Glowbard to Glyceric
(Glow"bard) n. [See Globard.] The glowworm. [Obs.]
(Glow"er) v. i. [imp. & p. p. Glowered ; p. pr. & vb. n. Glowering.] [Cf. Gloar.] to look
intently; to stare angrily or with a scowl. Thackeray.
(Glow"ing*ly) adv. In a glowing manner; with ardent heat or passion.
1. (Chem.) An aphlogistic lamp. See Aphlogistic.
2. (Elect.) An incandescent lamp. See Incandescent, a.
(Glow"worm`) n. (Zoöl.) A coleopterous insect of the genus Lampyris; esp., the wingless
females and larvæ of the two European species (L. noctiluca, and L. splendidula), which emit light from
some of the abdominal segments.
Like a glowworm in the night,Shak.
The which hath fire in darkness, none in light.
The male is winged, and is supposed to be attracted by the light of the female. In America, the luminous
larvæ of several species of fireflies and fire beetles are called glowworms. Both sexes of these are winged
when mature. See Firefly.
(||Glox*in"i*a) n. [NL.] (Bot.) American genus of herbaceous plants with very handsome bell-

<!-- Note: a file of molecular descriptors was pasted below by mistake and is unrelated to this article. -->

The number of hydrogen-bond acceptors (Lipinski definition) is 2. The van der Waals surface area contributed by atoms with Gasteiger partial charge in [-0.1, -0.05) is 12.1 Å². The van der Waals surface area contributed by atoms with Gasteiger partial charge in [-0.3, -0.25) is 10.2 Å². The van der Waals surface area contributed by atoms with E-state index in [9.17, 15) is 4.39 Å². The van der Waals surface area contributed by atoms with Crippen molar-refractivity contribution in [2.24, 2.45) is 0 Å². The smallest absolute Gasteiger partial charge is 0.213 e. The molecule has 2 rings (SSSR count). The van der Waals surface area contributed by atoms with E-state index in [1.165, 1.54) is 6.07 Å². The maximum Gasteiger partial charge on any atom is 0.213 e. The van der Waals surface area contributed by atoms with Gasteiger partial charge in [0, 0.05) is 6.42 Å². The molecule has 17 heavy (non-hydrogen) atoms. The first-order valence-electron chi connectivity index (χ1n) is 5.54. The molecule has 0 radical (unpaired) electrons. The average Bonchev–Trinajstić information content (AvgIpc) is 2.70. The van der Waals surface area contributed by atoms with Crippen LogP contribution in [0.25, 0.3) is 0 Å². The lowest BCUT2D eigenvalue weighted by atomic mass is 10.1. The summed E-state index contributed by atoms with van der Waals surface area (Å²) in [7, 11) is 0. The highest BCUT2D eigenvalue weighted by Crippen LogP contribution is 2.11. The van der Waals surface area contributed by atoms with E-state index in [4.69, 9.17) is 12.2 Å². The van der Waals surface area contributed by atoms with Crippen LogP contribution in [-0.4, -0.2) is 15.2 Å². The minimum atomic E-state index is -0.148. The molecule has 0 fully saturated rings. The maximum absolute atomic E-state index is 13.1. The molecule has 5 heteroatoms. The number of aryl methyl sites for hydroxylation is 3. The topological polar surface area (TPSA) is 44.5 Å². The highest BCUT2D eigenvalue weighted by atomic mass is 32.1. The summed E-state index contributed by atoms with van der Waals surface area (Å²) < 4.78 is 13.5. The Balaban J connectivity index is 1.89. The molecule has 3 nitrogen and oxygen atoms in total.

shaped blossoms; named after B. P. Gloxin, a German botanist.
(Gloze) v. i. [imp. & p. p. Glozed; p. pr. & vb. n. Glozing.] [OE. glosen, F. gloser. See
1. To flatter; to wheedle; to fawn; to talk smoothly. Chaucer.
A false, glozing parasite.South.
So glozed the tempter, and his proem tuned.Milton.
2. To give a specious or false meaning; to ministerpret. Shak.
(Gloze), v. t. To smooth over; to palliate.
By glozing the evil that is in the world.I. Taylor.
1. Flattery; adulation; smooth speech.
Now to plain dealing; lay these glozes by.Shak.
2. Specious show; gloss. [Obs.] Sir P. Sidney.
(Gloz"er) n. A flatterer. [Obs.] Gifford
(Glu"cic) a. (Chem.) Pertaining to, or obtained from, sugar; as, glucic acid.
(Glu*ci"na) n. [Cf. F. glycine, glucine. So called because it forms sweet salts. See Glucinum.]
(Chem.) A white or gray tasteless powder, the oxide of the element glucinum; formerly called glucine.
(Glu*cin"ic) a. (Chem.) Pertaining to, derived from, or containing, glucinum; as, glucinic oxide.